Presentation on theme: "Heat Stress Training Marching Band Members. Introduction Heat-related health problems can be serious. Even when all efforts are made to ensure safe conditions."— Presentation transcript:
Introduction Heat-related health problems can be serious. Even when all efforts are made to ensure safe conditions for activities, it’s not always possible to regulate temperature – or to predict individual reactions to heat.
Physical Hazards of Working in Hot Conditions Normally, the body is able to maintain a safe temperature through perspiration and other physical control mechanisms. But sometimes, especially when the temperature and humidity are both high for a prolonged period, the body’s ability to tolerate heat may be compromised. This is especially true when individuals fail to observe precautions necessary for doing activities safely in hot conditions.
Symptoms of Heat Stress Heat exhaustion Heat exhaustion often occurs as a result of heavy sweating and dehydration. These are some of the symptoms: Dizziness Headache Weakness Elevated pulse Nausea Cramps Chest pain Difficulty breathing
Symptoms of Heat Stress Heat stroke Heat stroke involves a highly elevated body temperature, and it can be life threatening. In addition to the symptom above, heatstroke may involve these: Rapid pulse Dry, reddened skin, no perspiration Confusion or delirium, or loss of consciousness
Heat Exhaustion and Heat Stroke What to Do? You can’t control the weather. Even indoor temperatures can sometimes be hard to regulate, depending on the activity. What you can do to protect yourself is to be aware of the symptoms of heat exhaustion and heat stroke, and to follow some simple precautions when you expect to do any activities in hot conditions.
Preventing Heat Stress Illness - Protection Dress for the weather. To many people, this means wearing as little as possible in the sun – but that’s a bad idea. Instead, choose lightweight, light-colored clothing that covers as much of you as possible. Your clothes should be loose-fitting, and natural fabrics – cotton, which “breathes” – are preferred. Always wear a hat, the wider-brimmed the better. Wear sunscreen. Cover as much of your body as possible with clothing, and cover the rest with sunscreen. Try to stay out of the direct sun whenever possible. Also, be aware that you can get sunburned even when it’s overcast – and that the effect of sun reflected off water, sand or concrete is even stronger.
Preventing Heat Stress Illness - Hydration Drink lots of fluids. Don’t wait until you’re thirsty. Dehydration is a major factor in heat stress; while everyone responds differently, very few people realize how much they need to drink in hot weather, especially when they’re active. Avoid using alcohol, caffeine or carbonated beverages 24 hours before an activity; minimize intake of fatty or salty foods. Recommended range of water intake: Before activity – within 2 hours, 8- 12 oz. During activity – every half hour, 12 – 16 oz. After activity – additional 16 -24 oz. Remember – Hydrate, Hydrate, Hydrate!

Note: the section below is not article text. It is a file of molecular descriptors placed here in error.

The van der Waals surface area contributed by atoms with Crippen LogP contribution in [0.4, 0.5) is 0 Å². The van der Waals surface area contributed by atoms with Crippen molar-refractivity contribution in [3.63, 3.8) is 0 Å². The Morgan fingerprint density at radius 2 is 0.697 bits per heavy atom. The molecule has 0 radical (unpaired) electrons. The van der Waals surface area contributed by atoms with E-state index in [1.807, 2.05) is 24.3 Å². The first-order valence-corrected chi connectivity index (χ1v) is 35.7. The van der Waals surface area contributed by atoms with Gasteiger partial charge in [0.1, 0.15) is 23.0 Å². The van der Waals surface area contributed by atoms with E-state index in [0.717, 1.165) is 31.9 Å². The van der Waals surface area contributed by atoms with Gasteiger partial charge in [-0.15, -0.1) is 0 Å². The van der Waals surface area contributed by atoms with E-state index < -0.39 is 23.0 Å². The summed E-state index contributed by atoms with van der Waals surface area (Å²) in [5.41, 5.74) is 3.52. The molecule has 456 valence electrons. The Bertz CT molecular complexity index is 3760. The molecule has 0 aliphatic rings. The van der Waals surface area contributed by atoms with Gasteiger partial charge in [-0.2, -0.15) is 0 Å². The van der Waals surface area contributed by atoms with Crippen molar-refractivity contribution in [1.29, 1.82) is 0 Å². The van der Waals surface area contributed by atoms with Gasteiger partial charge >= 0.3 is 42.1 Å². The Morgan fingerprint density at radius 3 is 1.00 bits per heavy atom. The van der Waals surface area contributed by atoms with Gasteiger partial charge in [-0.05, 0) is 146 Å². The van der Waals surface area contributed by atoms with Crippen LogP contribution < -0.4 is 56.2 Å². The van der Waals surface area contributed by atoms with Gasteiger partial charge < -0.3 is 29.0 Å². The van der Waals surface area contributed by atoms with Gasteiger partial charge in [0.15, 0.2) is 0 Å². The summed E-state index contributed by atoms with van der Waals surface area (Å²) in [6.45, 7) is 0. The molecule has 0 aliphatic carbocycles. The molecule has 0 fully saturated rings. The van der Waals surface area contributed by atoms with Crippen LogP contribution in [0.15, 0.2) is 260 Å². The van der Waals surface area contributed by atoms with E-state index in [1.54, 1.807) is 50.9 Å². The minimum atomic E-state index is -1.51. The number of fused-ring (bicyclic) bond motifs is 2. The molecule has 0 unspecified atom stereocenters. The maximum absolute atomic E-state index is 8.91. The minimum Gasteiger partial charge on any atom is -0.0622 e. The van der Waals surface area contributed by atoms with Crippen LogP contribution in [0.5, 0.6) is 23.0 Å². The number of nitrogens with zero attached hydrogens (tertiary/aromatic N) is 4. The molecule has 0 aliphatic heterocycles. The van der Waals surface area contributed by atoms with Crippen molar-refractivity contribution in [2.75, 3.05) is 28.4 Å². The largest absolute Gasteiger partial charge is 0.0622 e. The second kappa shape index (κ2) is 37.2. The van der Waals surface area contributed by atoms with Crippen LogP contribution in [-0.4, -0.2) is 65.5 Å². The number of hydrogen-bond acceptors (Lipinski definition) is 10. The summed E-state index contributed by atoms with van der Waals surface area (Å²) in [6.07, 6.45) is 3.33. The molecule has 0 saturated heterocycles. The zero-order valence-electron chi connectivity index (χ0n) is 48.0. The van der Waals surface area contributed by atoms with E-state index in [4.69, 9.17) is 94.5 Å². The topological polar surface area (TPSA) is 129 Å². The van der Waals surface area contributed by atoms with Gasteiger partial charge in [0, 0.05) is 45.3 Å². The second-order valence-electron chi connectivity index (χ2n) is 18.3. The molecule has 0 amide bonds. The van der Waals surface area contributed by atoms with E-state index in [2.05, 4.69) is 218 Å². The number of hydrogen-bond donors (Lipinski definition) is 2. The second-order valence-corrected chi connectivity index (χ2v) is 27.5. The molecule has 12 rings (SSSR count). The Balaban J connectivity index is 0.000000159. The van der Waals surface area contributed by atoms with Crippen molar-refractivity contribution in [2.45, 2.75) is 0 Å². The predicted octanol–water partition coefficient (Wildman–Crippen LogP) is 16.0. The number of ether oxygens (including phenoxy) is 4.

During Activities – Water Bottles Have your own individual container of water available Example of a portable water container Drink water continually at every opportunity
During Activities – Hydration Packs Hydration packs will be available from the Music Department Each contains up to 70 oz. of liquid Be sure to follow the instructions for care and use provided with the pack Distribution/reclamation to be administrated by the Music Department
During Activities - Breaks Always take advantage of every break opportunity to drink water Seek shade wherever possible during breaks Remember to refill water container frequently SPEAK UP IF YOU NEED TO TAKE A BREAK!
Treating Heat Stress - What to do first… The initial treatment for heat exhaustion and heatstroke is identical: Get the victim out of the sun and into the shade – or ideally, into an indoor cool air-conditioned location Lay the person down and loosen or remove excess clothing Apply cool compresses
Treating Heat Stress – Heat Exhaustion In the case of heat exhaustion, elevate the victim’s feet slightly and give them cool (not iced) water to drink. Continue to rest and hydrate until symptoms abate. Watch carefully for symptoms of heat stroke: If confusion, delirium, or elevated temperature occurs, call for medical help immediately.
Treating Heat Stress – Heat Stroke In the case of heat stroke, get medical assistance immediately. While waiting for professional help to arrive, use whatever means you can to bring the victim’s temperature down. Fan them, cover them with damp sheets, even spray them with a hose. Monitor temperature if at all possible, and try to have someone who knows CPR standing by – just in case.
Conclusion By taking a few simple precautions the chance of suffering from heat stress can be greatly reduced. Whenever working under high temperature conditions, the signs of heat stress should always be watched for. If the onset of heat stress is suspected, treatment should begin immediately and medical help called for if necessary.